* * * * * When seen within such contexts, collections of family portraits thus demonstrate underlying meanings that are often not immediately apparent in their iconography. A particularly interesting case is the collection at Belton House in Lincolnshire (fig. 100). The family portraits reveal formal affiliations and thus emphasise dynastic continuity. For example, in 1783, George Romney depicted Frances, wife of Sir Brownlow eust, in a whole-length format, seated with her son resting against her lap (fig. 101). Whilst this painting, on display in the breakfast room, immediately locates itself within the depictions of sentimental and idealised motherhood for which Romney was particularly known and thus is very much a product of the second half of the century, it partners this contemporaneous meaning with a more traditional function. In the boudoir hangs a portrait attributed to Thomas Hudson, probably painted some thirty years earlier, which depicts Sir Brownlow eust as boy, leaning against the knees of his mother in much the same manner as his son was later to be shown by Romney (fig.102). This pictorial reference emphasises the succession of eldest sons and thus replicates, to some degree, the patrilinear progression of a family tree.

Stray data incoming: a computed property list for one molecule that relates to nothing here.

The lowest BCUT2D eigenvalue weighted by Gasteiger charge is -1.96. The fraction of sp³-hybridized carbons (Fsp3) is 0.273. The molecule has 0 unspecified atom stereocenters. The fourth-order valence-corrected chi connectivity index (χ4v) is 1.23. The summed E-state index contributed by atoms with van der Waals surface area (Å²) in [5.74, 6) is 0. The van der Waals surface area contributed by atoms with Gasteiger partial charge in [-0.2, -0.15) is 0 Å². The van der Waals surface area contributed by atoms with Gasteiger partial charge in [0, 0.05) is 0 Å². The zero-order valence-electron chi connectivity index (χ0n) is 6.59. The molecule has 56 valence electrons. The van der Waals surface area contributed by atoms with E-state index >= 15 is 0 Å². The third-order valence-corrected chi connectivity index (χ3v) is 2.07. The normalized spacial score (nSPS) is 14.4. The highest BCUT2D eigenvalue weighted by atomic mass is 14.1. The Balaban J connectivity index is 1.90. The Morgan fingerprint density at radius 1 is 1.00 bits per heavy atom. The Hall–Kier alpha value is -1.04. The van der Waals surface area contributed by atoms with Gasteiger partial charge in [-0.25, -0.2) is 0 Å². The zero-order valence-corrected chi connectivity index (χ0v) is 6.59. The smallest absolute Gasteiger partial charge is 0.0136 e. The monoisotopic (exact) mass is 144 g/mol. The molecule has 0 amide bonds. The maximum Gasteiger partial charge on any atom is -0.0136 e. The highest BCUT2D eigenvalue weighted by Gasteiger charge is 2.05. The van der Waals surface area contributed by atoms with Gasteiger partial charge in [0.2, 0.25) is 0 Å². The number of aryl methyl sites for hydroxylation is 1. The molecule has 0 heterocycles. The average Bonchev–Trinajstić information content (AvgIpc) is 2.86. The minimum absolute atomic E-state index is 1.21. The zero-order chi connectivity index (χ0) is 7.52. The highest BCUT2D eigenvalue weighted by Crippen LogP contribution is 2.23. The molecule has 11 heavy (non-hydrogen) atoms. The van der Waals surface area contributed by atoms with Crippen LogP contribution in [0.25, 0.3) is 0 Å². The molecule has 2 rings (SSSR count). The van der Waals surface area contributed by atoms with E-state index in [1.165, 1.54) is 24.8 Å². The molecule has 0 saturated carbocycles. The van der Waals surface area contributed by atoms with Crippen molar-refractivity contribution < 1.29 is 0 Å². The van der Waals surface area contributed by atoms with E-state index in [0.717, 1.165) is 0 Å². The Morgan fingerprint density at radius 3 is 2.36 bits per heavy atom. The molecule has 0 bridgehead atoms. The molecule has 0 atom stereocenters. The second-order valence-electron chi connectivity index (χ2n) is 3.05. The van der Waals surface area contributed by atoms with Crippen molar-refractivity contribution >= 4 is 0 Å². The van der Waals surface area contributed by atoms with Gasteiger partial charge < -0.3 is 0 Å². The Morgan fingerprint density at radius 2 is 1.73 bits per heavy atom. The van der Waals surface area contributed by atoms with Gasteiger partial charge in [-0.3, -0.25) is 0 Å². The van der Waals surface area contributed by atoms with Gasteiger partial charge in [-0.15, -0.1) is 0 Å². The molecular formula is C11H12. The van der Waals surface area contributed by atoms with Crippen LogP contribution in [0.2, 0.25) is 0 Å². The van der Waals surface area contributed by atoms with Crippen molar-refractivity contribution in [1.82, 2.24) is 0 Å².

Second, a large and remarkable portrait of Anne eust (Sir Brownlow's grandmother) with her children, painted by Enoch Seeman in 1743/4 (fig.103), hangs R. Paulson, Emblem and Expression: Meaning in English Art of the Eighteenth Century (London, 1975), pp.140-1. Another example of sitters as defined by friends, relations, ancestors or exemplars is The Reverend Streynsham Master and his Wife by Arthur Devis (1742/4, Paul Mellon Collection) in which Master's brother and sister-in-law are incorporated in two prominent pendant portraits behind the sitters. Mrs Master gestures up towards the female portrait whilst the sitter in its pendant reaches an outstretched hand down towards the cleric.